US to use Iranian fuel sale proceeds to aid terror victims

ERIC TUCKER
·2-min read
In this Oct. 19, 2020 file photo, Assistant Attorney General for the National Security Division John Demers takes a question from a reporter via teleconference at a news conference at the Department of Justice in Washington. The Trump administration says it plans to use proceeds from the sale of fuel confiscated from Iranian tankers to benefit victims of terrorism. The U.S. government in August seized 1.1 million barrels of fuel from four Iranian tankers bound for Venezuela. The fuel has since been sold, and officials say the proceeds will go to a special fund for victims of state-sponsored terrorism. A separate forfeiture complaint from the Justice Department centers on Iranian missiles that were seized from flagless vessels last November and last February. Officials say the cargo was intended for militant groups in Yemen. (AP Photo/Andrew Harnik, pool)
In this Oct. 19, 2020 file photo, Assistant Attorney General for the National Security Division John Demers takes a question from a reporter via teleconference at a news conference at the Department of Justice in Washington. The Trump administration says it plans to use proceeds from the sale of fuel confiscated from Iranian tankers to benefit victims of terrorism. The U.S. government in August seized 1.1 million barrels of fuel from four Iranian tankers bound for Venezuela. The fuel has since been sold, and officials say the proceeds will go to a special fund for victims of state-sponsored terrorism. A separate forfeiture complaint from the Justice Department centers on Iranian missiles that were seized from flagless vessels last November and last February. Officials say the cargo was intended for militant groups in Yemen. (AP Photo/Andrew Harnik, pool)

The Trump administration plans to use proceeds from the sale of fuel confiscated from Iranian tankers to benefit victims of terrorism, officials announced Thursday.

The U.S. government in August seized 1.1 million barrels of fuel from four Iranian tankers that were en route to Venezuela. The fuel has since been sold, and officials say the proceeds will go to a special fund for victims of state-sponsored terrorism.

The money "will now go to a far better use than either regime, Iran or Venezuela, could have envisioned because it will provide relief for victims of terrorism rather than the perpetrators of such acts," said Elliott Abrams, the State Department's special representative for Iran and Venezuela.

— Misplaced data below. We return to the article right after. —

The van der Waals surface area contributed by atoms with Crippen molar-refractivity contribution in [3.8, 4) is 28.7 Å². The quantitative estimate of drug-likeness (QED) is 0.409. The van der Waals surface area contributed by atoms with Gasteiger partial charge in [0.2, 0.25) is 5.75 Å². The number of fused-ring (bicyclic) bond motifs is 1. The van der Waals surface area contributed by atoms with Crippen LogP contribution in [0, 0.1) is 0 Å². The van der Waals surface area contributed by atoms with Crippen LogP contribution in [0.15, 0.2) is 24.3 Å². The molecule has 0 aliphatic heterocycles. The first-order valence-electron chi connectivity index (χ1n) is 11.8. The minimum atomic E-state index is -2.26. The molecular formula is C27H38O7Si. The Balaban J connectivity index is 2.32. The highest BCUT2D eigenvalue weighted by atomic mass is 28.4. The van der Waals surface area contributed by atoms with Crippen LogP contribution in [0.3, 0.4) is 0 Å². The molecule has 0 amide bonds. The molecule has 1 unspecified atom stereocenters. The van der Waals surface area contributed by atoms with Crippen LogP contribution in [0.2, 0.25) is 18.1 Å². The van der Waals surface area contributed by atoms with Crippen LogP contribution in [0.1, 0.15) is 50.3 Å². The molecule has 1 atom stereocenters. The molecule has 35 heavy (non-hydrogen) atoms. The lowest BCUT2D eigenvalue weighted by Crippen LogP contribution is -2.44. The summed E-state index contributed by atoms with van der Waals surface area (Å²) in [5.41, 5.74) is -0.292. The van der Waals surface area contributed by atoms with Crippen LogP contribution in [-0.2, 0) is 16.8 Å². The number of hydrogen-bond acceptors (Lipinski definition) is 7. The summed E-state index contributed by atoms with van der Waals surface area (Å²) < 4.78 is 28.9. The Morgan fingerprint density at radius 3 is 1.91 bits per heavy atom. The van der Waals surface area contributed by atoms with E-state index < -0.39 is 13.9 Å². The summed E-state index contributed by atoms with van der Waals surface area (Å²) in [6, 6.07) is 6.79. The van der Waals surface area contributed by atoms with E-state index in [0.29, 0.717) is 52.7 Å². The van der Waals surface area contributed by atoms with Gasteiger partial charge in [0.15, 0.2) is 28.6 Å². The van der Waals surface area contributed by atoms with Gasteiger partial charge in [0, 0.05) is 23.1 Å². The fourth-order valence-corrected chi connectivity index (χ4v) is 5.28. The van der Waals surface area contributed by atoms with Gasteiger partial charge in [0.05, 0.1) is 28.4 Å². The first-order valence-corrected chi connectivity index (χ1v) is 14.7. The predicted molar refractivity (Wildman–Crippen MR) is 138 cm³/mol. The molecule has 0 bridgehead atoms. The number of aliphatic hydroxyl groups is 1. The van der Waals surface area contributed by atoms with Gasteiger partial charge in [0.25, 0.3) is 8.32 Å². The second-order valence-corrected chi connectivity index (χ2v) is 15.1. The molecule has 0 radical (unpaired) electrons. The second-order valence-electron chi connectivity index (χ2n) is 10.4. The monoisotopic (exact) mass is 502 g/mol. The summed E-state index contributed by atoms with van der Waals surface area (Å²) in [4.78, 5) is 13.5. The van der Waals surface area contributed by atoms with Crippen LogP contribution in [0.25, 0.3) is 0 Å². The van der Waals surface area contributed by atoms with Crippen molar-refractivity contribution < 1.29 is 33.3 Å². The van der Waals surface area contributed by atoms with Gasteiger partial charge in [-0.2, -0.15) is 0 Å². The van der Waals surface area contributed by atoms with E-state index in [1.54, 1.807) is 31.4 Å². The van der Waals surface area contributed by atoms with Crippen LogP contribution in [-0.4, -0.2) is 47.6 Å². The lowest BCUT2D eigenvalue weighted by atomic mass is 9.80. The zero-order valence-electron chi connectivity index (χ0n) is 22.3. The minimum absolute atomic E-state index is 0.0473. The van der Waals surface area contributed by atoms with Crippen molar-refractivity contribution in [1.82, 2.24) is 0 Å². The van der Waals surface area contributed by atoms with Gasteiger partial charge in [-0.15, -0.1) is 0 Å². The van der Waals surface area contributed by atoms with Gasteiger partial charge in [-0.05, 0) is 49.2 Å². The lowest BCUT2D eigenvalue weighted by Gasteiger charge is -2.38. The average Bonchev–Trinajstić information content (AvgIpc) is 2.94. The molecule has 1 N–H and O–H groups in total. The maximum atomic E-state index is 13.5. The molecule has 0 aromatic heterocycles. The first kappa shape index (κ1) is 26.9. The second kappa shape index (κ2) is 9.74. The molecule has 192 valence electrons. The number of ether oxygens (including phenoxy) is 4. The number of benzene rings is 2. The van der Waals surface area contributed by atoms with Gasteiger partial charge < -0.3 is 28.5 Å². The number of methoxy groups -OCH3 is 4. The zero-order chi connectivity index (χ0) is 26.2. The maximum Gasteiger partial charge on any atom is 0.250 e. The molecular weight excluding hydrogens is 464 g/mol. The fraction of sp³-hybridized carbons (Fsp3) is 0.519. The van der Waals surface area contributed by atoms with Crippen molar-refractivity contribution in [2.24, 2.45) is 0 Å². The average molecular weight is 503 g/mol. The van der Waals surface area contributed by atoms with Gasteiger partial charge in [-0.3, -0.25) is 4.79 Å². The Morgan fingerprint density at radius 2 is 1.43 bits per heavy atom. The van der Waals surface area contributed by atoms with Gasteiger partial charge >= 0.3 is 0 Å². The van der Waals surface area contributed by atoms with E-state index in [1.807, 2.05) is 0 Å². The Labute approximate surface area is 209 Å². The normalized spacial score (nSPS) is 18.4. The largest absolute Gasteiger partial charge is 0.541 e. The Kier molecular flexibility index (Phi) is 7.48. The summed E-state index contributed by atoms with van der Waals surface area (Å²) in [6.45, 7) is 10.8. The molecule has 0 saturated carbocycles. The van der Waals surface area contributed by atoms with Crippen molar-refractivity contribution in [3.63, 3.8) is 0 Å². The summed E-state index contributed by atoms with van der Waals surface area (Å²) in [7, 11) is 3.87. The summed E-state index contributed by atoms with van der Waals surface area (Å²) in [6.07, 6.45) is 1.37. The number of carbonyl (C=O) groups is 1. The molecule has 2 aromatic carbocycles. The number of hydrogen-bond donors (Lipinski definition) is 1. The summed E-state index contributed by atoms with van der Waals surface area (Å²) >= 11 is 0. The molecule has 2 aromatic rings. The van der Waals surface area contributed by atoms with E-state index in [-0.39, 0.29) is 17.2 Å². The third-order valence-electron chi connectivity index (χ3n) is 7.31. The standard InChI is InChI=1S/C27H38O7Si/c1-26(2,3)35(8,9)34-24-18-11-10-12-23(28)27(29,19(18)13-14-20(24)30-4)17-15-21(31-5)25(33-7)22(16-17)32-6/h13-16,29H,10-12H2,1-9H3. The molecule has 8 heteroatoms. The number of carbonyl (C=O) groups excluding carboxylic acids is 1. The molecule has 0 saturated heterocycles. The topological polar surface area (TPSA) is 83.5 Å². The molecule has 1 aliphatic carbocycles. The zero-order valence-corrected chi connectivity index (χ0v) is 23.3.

“So that is both poetic and tangible justice,” he added.

The U.S. estimates that it will be able to recoup some $40 million from the sale, and a “great portion” of that sum will be directed to the terrorism fund, said Michael Sherwin, acting U.S. attorney for the District of Columbia.

A separate forfeiture complaint from the Justice Department centers on Iranian guided missile parts that the U.S. Navy seized over the last year from flagless vessels in the Arabian Sea. Officials say the cargo was intended for militant groups in Yemen. The U.S. has consistently accused Iran of illegally smuggling arms to Houthi rebels battling the Yemeni government

In addition to the forfeiture complaints, the administration also announced sanctions against multiple entities tied to the petroleum industry in Iran.

The Trump administration has had a decidedly contentious relationship with Iran, announcing last month that it had restored all United Nations sanctions that had been eased under the 2015 nuclear deal. Last week, officials accused Iran of election interference through the distribution of threatening emails to Democratic voters in multiple states.

“With these seizure actions, we are expanding our toolbox to combat Iran’s bad behavior,” said Assistant Attorney General John Demers, the Justice Department's top national security official.

The unsealing of the complaints was “divorced from politics,” Sherwin said, noting that the actions began months ago and took time to wind through the courts.

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